Early summer last year I organized a workshop on TDD with functional programming with 10 attendees. Quite a few people have asked me about our results, but I had been waiting for a time with more leisure to write about it. Which, of course, never shows up. Since the follow-up workshop will take place later this month, it’s high time to at least sum up the main learnings of those three intensive days.
So here’s a few points I collected for an email I sent to one of inquirers. Take them as rough and rather subjective notes. The other participants, who are invited to comment, might not agree with parts or even any of it…
TDD with functional languages is certainly possible. A smooth experience, however, will require some tweaking and rethinking.
Areas where tweaking and rethinking of OO-focused TDD will be necessary:
With a stronger type system (think Haskell or even Idris) you can probably get rid of some tests. Which tests still provide benefit is up for discussion.
Stronger types also influence your workflow. We had examples where thinking about the types beforehand seemed more natural than coming up with a test. But sometimes it was the other way round: A clear example communicated better than a complex type.
Functional programming provides an easier path into a keep-side-effects-on-the-outside architecture. Especially with Haskell’s strict separation of pure and non-pure/IO types. And we all know that writing tests for pure functions is much easier.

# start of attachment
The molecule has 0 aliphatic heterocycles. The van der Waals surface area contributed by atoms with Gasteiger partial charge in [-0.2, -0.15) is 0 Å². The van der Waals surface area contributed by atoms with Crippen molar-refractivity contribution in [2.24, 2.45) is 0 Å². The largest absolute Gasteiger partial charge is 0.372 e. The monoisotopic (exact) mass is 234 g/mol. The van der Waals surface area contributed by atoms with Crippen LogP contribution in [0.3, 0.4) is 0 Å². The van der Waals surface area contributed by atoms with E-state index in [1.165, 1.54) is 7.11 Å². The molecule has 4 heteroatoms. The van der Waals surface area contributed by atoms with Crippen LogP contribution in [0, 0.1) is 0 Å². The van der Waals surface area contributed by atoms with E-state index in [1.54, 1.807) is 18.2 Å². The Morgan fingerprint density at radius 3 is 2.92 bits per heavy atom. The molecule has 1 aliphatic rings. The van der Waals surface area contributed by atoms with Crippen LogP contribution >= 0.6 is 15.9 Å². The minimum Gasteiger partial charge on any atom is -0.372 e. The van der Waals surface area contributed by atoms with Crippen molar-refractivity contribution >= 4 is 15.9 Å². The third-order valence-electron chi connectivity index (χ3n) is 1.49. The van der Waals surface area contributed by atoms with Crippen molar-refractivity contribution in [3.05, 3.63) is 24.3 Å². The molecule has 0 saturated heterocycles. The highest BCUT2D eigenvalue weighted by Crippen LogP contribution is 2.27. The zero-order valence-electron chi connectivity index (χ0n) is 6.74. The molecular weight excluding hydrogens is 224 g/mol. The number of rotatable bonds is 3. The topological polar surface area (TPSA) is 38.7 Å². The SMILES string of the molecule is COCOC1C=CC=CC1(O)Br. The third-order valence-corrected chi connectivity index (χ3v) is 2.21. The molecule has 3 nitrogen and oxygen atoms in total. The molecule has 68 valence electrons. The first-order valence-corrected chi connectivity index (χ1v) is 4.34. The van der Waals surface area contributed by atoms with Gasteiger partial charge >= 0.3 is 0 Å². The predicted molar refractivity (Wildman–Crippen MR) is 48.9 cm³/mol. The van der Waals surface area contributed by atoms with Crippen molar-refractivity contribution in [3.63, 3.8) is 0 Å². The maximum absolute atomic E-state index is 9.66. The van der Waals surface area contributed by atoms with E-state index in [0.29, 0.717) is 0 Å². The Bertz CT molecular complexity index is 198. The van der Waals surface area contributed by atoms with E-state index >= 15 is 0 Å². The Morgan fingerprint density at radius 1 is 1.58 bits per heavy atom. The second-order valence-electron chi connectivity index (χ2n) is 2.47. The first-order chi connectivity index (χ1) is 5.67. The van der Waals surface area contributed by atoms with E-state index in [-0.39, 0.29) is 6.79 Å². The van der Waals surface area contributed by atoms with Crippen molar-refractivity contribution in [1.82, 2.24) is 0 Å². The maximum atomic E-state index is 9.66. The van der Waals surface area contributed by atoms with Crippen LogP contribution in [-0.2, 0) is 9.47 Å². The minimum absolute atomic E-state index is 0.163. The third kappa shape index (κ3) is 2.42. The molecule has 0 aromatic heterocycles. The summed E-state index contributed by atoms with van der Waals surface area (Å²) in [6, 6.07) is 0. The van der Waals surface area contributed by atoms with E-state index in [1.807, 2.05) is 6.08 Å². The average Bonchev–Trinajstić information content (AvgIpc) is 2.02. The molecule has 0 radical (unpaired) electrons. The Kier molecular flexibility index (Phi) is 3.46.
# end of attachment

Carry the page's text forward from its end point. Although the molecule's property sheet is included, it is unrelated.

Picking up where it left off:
That’s also the main reason why mocking and stubbing plays only a tiny role in testing functional code, mostly for testing the integration layer between pure and non-pure code.
A hexagonal architecture is basically the same as keep-side-effects-on-the-outside but much harder to follow in OOPLs.
There’s a yet unexplored balance between example-based and property-based-testing.
A first and rather raw heuristic we came up with: Use examples for specification and properties for exploration. In my own experimentation since, I’ve often started with concrete examples, which I could later turn into properties.
Strict types change the way you refactor. Changing a type to what you think it should be and changing your code until it successfully compiles again, seems to be a common pattern among haskellers.
What we did not look into at all was REPL-driven development because none of the attendees had solid practice doing it.
Most of the code we produced can be found on Github.
I’ve personally focused on integrating property-based testing into my style of TDD. Since the JVM is still the main platform I fight with for money, I started to develop and use jqwik.